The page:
I recently read a newsletter for Chase Law Group and DeAnn shared some important information regarding contracts. I wanted to share her tips with you. Below is her advice.

Whether you’re a dentist with a private practice, a construction professional looking to start on a new project, or the owner of a retail boutique buying new point of sale systems, you will utilize contracts in almost every aspect of your business. While the substance of a contract for a professional service provider differs drastically from those of a product development company, contracts universally form a solid foundation upon which a successful business is built. For this reason, it’s important to have a good understanding of the contracts your business utilizes to operate.

Service Providers & The Basic Contracts Your Business Needs

Exactly what contract your business needs is unique and depends upon a variety of factors. Businesses may need to make sure documents are HIPAA compliant, include lien laws, or non-disclosure agreements.

Contracts for Product-Based Businesses

Retail businesses have contracts with vendors, suppliers, payment processors, and marketing services. You may even contract directly with customers if they offer layaway, alteration, or credit services. In each of these cases, it’s imperative to make sure contracts are fair to the business as well as customers and compliant with the latest applicable laws and regulations.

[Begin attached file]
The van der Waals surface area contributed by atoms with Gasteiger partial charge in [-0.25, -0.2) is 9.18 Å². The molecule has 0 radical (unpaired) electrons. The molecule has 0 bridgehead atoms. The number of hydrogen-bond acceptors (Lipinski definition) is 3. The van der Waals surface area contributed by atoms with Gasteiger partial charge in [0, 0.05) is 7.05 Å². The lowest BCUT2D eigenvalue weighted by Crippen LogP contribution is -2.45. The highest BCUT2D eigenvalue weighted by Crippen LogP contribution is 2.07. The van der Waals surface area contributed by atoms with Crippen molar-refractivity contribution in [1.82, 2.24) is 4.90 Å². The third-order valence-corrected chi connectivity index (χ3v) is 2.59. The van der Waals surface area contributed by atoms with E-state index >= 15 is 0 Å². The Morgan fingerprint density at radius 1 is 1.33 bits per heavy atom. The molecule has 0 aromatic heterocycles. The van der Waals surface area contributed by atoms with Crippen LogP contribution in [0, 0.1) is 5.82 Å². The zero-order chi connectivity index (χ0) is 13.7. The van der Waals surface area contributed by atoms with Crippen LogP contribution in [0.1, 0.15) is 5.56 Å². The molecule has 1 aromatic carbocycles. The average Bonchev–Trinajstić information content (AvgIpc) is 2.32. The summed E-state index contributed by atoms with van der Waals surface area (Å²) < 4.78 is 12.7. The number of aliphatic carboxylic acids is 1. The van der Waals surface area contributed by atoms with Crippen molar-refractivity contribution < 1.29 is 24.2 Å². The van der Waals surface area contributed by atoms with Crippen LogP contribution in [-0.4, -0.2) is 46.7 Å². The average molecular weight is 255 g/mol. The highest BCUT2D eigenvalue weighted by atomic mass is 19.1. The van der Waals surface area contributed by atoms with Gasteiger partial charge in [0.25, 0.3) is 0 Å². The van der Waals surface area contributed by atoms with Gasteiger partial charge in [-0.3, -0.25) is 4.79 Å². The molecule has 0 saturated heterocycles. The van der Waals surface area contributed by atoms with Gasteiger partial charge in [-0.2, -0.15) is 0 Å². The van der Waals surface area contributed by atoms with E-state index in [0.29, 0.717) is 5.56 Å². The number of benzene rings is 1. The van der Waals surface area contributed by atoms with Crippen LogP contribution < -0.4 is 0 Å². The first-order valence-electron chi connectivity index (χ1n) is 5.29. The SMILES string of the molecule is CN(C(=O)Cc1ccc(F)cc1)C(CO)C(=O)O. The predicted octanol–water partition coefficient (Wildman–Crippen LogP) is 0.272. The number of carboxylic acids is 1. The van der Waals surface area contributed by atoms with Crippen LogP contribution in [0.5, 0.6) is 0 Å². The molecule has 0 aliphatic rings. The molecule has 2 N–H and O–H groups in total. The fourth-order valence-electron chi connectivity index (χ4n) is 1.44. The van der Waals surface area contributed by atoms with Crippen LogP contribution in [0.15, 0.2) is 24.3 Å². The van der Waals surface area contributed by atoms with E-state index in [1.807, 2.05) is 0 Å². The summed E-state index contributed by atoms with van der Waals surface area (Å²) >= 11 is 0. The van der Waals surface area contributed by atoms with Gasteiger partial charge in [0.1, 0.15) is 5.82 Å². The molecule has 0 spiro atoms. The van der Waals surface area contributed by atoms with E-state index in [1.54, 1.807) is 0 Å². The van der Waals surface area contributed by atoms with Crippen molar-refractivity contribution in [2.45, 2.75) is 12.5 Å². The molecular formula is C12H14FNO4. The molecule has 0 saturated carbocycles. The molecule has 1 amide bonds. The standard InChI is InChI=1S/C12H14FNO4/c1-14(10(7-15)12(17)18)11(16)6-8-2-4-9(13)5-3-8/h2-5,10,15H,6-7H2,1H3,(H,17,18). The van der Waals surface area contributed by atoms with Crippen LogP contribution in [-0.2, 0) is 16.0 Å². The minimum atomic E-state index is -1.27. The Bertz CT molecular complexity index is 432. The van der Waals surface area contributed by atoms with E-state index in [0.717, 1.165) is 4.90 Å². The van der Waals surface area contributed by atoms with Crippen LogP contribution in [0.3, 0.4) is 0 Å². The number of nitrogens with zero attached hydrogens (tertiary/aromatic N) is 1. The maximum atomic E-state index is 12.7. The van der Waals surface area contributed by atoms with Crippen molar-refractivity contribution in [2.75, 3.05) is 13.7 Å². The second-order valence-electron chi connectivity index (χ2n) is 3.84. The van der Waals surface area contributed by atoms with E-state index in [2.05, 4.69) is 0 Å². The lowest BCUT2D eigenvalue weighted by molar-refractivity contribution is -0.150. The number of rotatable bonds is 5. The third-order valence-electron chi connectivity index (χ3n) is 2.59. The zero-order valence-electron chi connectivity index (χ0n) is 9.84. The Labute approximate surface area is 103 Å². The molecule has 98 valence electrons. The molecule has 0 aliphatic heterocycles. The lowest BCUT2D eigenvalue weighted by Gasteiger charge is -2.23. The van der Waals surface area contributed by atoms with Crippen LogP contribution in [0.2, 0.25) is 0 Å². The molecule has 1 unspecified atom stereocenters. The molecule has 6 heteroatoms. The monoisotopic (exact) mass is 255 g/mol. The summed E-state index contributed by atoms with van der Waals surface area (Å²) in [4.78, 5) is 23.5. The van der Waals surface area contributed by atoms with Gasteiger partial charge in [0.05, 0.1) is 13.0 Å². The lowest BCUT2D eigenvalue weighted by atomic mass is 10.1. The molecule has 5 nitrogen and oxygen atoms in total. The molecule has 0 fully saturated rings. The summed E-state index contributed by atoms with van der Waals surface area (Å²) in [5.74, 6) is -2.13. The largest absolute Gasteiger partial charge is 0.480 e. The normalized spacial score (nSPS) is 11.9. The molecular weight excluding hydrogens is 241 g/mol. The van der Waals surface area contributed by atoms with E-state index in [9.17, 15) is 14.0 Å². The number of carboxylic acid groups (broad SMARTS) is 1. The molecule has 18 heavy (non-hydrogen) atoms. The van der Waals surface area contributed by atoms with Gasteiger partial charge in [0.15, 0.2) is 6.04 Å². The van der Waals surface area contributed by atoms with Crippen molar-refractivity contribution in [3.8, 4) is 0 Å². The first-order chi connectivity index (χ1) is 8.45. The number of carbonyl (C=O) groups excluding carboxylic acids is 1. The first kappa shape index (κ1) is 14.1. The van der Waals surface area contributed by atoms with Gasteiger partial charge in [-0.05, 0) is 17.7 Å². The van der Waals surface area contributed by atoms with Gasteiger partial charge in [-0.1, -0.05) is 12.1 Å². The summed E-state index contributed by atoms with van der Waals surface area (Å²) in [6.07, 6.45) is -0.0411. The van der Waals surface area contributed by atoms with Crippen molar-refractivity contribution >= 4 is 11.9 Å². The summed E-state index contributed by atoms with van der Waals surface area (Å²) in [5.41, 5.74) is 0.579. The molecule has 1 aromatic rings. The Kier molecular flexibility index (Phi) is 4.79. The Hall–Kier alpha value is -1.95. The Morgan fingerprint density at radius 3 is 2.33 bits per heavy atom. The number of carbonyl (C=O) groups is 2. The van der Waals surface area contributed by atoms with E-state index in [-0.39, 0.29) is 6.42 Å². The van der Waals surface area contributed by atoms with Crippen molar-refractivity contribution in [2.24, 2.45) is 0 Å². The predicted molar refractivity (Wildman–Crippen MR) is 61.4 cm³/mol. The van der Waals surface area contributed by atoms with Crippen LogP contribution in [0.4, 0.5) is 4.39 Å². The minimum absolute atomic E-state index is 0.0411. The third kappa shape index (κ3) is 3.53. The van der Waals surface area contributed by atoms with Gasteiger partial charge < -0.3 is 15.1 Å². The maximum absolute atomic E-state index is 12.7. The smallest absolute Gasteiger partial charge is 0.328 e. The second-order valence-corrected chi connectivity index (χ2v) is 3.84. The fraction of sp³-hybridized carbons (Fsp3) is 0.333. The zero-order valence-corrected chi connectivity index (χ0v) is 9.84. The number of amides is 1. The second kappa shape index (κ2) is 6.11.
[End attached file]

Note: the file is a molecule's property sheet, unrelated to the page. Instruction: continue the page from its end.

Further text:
Contracts All Growing Businesses Need

If your business has employees or independent contractors, you should make sure to have contracts in place with everyone individually. You should also have an Employee Handbook that details all the policies and procedures your business has for its employees which aren’t included in your specific employee contracts.

In each of these cases, these are agreements that a successful business will use almost daily, so taking the time to do them the right way is key. More often than not, these agreements will be signed and you’ll proceed with the work without issue. However, when problems arise, having a good, well-documented contract can save your business considerable time, resources, and the headache of dealing with unanticipated issues. Your contracts will guide you through how overdue payments are handled, how disputes are resolved, and which party is responsible for paying-up in any given situation.

Even if you’re confident you have good contracts in place, it’s still good to regularly confer with your business attorney to make sure they’re still legally compliant. When changes happen to your business’ structure, to local, state, and federal law, and even subtle changes like IRS tax regulations, you need to ensure that your contracts are up to date and your business is protected.

If you’re looking for an experienced business attorney to help you when you purchase or start your business and who can be there with you every step of the way as you grow, reach out to DeAnn Chase and her team at Chase Law Group, P.C. by calling (310) 545-7700. She’s worked with clients all over the South Bay area to help them set up, protect, and grow their organizations. Call or email today to set up a consultation.

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